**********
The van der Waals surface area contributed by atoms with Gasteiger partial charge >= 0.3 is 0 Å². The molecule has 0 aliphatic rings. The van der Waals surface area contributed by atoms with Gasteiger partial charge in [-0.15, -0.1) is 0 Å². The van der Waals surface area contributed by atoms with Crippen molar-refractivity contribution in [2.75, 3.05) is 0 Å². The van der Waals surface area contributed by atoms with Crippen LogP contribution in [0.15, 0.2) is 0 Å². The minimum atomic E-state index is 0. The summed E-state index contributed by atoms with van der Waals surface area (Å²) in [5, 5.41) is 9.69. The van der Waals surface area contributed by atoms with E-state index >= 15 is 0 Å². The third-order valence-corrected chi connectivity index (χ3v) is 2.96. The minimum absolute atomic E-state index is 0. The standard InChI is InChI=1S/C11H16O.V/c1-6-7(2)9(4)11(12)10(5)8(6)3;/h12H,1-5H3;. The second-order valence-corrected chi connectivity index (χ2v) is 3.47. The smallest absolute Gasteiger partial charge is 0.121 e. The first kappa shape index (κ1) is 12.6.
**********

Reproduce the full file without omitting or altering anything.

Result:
The van der Waals surface area contributed by atoms with Gasteiger partial charge >= 0.3 is 0 Å². The molecule has 0 aliphatic rings. The van der Waals surface area contributed by atoms with Gasteiger partial charge in [-0.15, -0.1) is 0 Å². The van der Waals surface area contributed by atoms with Crippen molar-refractivity contribution in [2.75, 3.05) is 0 Å². The van der Waals surface area contributed by atoms with Crippen LogP contribution in [0.15, 0.2) is 0 Å². The minimum atomic E-state index is 0. The summed E-state index contributed by atoms with van der Waals surface area (Å²) in [5, 5.41) is 9.69. The van der Waals surface area contributed by atoms with E-state index >= 15 is 0 Å². The third-order valence-corrected chi connectivity index (χ3v) is 2.96. The minimum absolute atomic E-state index is 0. The standard InChI is InChI=1S/C11H16O.V/c1-6-7(2)9(4)11(12)10(5)8(6)3;/h12H,1-5H3;. The second-order valence-corrected chi connectivity index (χ2v) is 3.47. The smallest absolute Gasteiger partial charge is 0.121 e. The first kappa shape index (κ1) is 12.6.